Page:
Over the last three weeks, I’ve received emails about seven different viking-based games. I guess we have our new zombies. Vikings, though, have something that the walking dead do not: Viqueens. I am glad to say that earthy, quasi-political RPG Expeditions: Viking does not force me to be another Odinson.
Yes, I know about Shieldmaidens, thank you. They’re ace, but I’m going with VIQUEENS and you can’t stop me. For Honor has come out swinging on that particular front, but Expeditions (follow-up to Expeditions: Conquistador, which I’m afraid I haven’t played but heard decentish things about) offers a slightly less meatheaded approach. Whatever character you create to be recently-crowned Thegn of an in-fighting Viking collective, you’ll face heavy resistance, both moral and physical, from various other hide-clad rebels and grumblers, but choosing a woman definitely adds a little extra something.
Facing down male NPCs’ barely-concealed horror that they are being led by a woman makes sticking an axe into their skulls all the sweeter. And the declarations from an enlightened few that of course, obviously you are a mighty and deserving ruler feel all the more significant because it is clear that this is a role that has had to be fought for, not simply bequeathed because I’ve got a beard and a bicep tattoo.
If it sounds like I’m banging on about one particular thing too much, well, yes, but my point is more that, given that it’s operating on a fraction of the budget of a BiObsidian affair, Expeditions is a remarkably responsive RPG, starting from the kind of character you choose to be and then rolling onward with it. It’s a game about behaviour as much as it is about twatting people with swords, this ongoing choice to (try and) be a benign ruler, a savage one, simply a blunt one or an ever-changing mix of all of the above.
Characters can be recruited to your ‘hind’, essentially a party but which also has a role to play in the management of your village, if you manage to impress them in conversation or in battle, or they can be lost forever – potentially even become a sworn enemy. Potentially even seizing your throne from you.
This is only a preview build of a full game not due until a few months into 2017, so I can’t say for certain that its choice and consequences will be as knotty and far-reaching as it seems to imply, but certainly its first major chapter leans heavy on that stuff. It’s more of a ruling sim with quests’n’combat thrown in than it is yer traditional hero’s journey. Grant mercy to these guys, but piss off those other guys because you look weak as a result – that sort of thing. Also, inept wolf-hunting, honor duels and finding lost brothers. RPG norms but parsed through a slight history filter.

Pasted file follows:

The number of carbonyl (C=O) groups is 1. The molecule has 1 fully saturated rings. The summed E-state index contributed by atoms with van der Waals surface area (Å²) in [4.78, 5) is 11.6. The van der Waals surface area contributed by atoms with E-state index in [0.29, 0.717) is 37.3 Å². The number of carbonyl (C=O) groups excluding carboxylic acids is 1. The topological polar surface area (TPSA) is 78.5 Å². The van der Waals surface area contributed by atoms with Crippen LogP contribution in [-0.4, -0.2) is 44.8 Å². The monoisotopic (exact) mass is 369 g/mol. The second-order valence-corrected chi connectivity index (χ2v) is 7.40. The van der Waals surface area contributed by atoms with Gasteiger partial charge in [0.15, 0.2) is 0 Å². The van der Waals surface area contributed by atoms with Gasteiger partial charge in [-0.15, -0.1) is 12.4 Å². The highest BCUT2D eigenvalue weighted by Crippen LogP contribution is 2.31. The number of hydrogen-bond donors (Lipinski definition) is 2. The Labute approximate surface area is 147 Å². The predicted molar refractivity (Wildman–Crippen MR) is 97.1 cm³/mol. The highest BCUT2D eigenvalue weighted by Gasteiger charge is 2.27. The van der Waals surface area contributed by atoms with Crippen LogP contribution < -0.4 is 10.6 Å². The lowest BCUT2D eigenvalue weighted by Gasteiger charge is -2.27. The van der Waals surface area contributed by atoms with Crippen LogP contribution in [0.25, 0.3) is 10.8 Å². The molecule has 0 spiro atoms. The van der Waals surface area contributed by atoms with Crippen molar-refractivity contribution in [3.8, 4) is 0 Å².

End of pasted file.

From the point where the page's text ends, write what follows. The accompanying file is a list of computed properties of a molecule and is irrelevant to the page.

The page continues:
There’s probably nothing new under the sun, sure, but it’s put together with a certain density that makes this stuff feel convincing and foundational to who your beleaguered character is, rather than a series of transitory kerfuffle.
In order to embrace this role, you’ve got to shrug off a certain crudity in presentation, both on a graphical front and in terms of the rather functional dialogue. Any or all of this might improve along the march to release (and it needs a technical spit and polish too), but even so I reckon Expeditions is achieving what it set out to do.
It’s a relief to play something comparatively buttoned down, that isn’t going to drop dragons or prophecies on me and where individual people and individual political decisions matter. I ‘failed’ a few quests, but the world still turned, just quietly adapting to what I’d done, or not done.
The turn-based, faintly Jagged Alliancey combat is serviceable too. It feels a bit wooden and bloodless, so don’t go looking for full Viqueen brutality here, but there’s an impressive range of character skills and weapons which mean you’re fighting somewhere between tactical and onslaught. You’ve got your guy who can hook an enemy’s shield away with an axe, a lass with a spear who can stab people from three hexes away, stunning people with shieldblows, multi-shot archers and even a witch who can throw poison in people’s faces.
It’s just about on the right side of credible, and most importantly it’s varied, though I don’t know that I’d call it especially elegant. Maybe that’s appropriate – certainly, I went into quite a few fights a long way short of certain how it would turn out.
One to keep an eye on, for sure. Expeditions: Viking is not exactly glossy, but it’s refreshingly grounded compared to the RPG norm, and quietly very intricate. Hell, it even asked me to choose what kind of tree I want to build my longboat out of. And what I wanted to call it. I did the depressingly obvious. I’m so very sorry.
Expeditions: Viking is due for release in the first quarter of next year.